“The immigrant generation (like my parents)  is the hardest working. Many will have started off in the United States [or whatever cushy first world country] almost penniless, but they will work hard until they become successful engineers, scientists, doctors,  academics, or businesspeople. As parents, they will be extremely strict and rabidly thrifty. (“Don’t throw out those leftovers! Why are you using so much dishwasher liquid? You don’t need a beauty salon – I can cut your hair even nicer.”) They will invest in real estate. They will not drink much. Everything they do and earn will go toward their children’s education and future.”

in comparison, the second generation (i include myself in this – 1.5 does round to 2) is described as floating on the success of their parents, also working hard, but probably not as hard, as them. they simply don’t have to. and their children after that is the one chua “lies awake worrying about” – the third generation is born into the wealth of the upper middle class and knows that their rich parents can provide everything they need and want without having to work for it. a study somewhere shows that third generation asian-americans score about the same as their white counterparts in maths tests, despite the stereotype that all asians are amazing at maths. scary.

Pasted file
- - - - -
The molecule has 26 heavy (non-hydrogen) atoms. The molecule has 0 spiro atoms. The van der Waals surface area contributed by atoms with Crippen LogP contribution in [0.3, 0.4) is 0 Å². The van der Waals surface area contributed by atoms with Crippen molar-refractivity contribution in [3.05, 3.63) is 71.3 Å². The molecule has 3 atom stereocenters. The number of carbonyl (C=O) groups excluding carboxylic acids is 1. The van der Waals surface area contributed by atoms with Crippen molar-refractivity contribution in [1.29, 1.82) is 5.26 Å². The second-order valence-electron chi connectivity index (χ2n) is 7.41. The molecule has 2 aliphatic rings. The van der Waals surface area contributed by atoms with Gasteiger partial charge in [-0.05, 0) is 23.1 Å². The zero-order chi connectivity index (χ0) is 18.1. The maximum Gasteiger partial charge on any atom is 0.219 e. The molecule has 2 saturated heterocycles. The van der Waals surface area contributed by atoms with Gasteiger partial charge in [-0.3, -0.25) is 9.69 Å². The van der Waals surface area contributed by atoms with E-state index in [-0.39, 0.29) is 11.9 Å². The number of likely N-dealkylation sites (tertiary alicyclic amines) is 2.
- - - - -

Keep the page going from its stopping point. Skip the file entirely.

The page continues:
for some reason, as soon as i started secondary school i managed to find myself in a friendship group full of mixed-race, immigrant kids. we’re all smart girls, with perfect english, and quite a few of us have scholarships. but if the bnp or any other scary far-right political party takes over the uk, then 7 out of the 8 of us would probably be deported. the latest immigrant is blanche, a perky half-german, half-english gal, with a bit of french in her as well,  who speaks perfect german and perfect accented (it’s not a german accent, but not an english one either – a lot of people think she’s american) english as well. she moved to the uk with her mum and older brother when she was 5 years old.

any of you guys in the covey immigrants, or mixed-race? do you have any interesting experiences of culture shock to share? i would love to know ^^

~miki ♥